Skip to main content

Children: Maintenance

Volume 496: debated on Thursday 16 July 2009

To ask the Secretary of State for Work and Pensions with reference to paragraph 13 of the National Audit Office report, Child Support Agency—Implementation of the Child Support Reforms, HC1174, Session 2005-06, how many cases are now estimated to be stuck in the system. (279055)

The Child Maintenance and Enforcement Commission is responsible for the child maintenance system. I have therefore asked the Child Maintenance Commissioner to write to the hon. Member with the information requested.

Letter from Stephen Geraghty:

In reply to your recent Parliamentary Question about the Child Support Agency, the Secretary of State promised a substantive reply from the Child Maintenance Commissioner as the Child Support Agency is now the responsibility of the Child Maintenance and Enforcement Commission.

You asked the Secretary of State for Work and Pensions, with reference to paragraph 13 of the National Audit Office report Child Support Agency—Implementation of the Child Support Reforms published on 30 June 2006 how many cases are now estimated to be stuck in the system. [279055]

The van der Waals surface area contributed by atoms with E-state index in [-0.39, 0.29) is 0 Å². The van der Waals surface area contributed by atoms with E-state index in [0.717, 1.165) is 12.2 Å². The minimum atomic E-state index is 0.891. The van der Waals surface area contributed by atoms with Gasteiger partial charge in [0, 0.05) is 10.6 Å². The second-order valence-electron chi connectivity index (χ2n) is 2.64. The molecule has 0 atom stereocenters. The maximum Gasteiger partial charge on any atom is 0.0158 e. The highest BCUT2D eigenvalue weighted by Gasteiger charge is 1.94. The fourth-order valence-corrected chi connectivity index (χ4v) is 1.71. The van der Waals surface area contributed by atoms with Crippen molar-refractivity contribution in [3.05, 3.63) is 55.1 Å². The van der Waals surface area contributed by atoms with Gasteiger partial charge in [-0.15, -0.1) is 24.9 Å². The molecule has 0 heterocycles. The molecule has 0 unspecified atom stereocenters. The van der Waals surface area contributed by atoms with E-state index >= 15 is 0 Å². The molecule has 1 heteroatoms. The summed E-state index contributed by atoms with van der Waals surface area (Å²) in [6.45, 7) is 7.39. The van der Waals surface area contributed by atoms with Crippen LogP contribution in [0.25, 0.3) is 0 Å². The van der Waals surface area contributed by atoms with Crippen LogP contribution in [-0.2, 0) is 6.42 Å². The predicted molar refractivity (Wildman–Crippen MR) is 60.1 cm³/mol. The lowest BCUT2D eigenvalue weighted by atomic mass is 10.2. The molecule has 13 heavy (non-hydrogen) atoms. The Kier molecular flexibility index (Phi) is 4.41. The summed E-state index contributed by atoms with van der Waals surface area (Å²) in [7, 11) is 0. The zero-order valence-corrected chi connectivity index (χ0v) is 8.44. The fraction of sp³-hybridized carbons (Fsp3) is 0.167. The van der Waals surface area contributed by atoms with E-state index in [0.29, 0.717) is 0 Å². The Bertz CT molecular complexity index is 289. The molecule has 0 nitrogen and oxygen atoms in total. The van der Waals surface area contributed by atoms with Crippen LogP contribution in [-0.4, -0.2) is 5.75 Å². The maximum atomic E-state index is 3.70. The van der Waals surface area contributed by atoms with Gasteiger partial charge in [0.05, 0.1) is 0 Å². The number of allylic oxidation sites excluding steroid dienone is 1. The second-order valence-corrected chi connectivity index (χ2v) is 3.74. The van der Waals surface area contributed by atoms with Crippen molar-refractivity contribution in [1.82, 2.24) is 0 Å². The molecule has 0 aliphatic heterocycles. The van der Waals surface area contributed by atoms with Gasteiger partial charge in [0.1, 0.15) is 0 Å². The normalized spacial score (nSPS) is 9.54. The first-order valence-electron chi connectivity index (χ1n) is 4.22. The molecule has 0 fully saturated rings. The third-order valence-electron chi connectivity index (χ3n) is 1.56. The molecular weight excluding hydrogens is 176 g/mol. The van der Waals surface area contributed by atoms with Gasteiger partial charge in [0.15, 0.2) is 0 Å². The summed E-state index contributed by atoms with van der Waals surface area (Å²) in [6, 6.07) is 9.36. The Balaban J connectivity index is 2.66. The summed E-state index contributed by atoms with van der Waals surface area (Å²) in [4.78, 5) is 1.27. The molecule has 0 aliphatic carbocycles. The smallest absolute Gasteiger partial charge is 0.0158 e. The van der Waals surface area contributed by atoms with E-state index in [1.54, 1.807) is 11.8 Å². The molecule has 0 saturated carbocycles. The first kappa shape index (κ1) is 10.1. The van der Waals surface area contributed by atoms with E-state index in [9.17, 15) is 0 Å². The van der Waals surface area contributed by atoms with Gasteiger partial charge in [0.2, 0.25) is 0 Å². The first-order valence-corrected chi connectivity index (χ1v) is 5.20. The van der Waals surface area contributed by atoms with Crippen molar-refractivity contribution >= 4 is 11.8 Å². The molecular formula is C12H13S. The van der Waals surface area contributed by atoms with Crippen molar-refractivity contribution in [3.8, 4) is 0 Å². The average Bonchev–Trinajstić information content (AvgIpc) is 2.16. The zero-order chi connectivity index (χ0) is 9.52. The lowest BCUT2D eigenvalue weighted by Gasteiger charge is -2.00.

The paragraph from the 2006 National Audit office report you have referenced sets out the Agency's estimate of the number of cases at the end of March 2006 affected by problems in the Agency's computer system which require cases to be progressed clerically. The Commission continues to publish information on the number of cases which are processed wholly clerically in Table 20 of the Child Support Agency's Quarterly Summary of Statistics; a copy of which is available in the House of Commons library, or online at:

www.childmaintenance.org/publications/statistics.html

The number of cases the Agency managed wholly clerically at the end of March 2009 was 60,000. Although the need to progress such cases clerically is not ideal, they should not be seen as stuck as around £1 million in child maintenance is now collected each week for these cases.

Upgrades to the Agency's computer system one of which was also mentioned in paragraph 13 of the National Audit Office report and implemented successfully in September 2008 have reduced the incidence of cases being affected by problems and made it possible to identify and address problems more easily. At the end of March 2009, an estimated 27,500 cases which remain on the computer system also require partial clerical action to keep maintenance flowing to children. As the Agency continues to improve its client service, increasing the number of cases receiving maintenance, any additional cases identified are immediately investigated and either progressed clerically or the issue is resolved to allow the case to be wholly managed by the Agency's computer system.

The number of cases managed clerically will therefore continue to rise in the medium term and information on the numbers so progressed will be published.

I hope you find this answer helpful.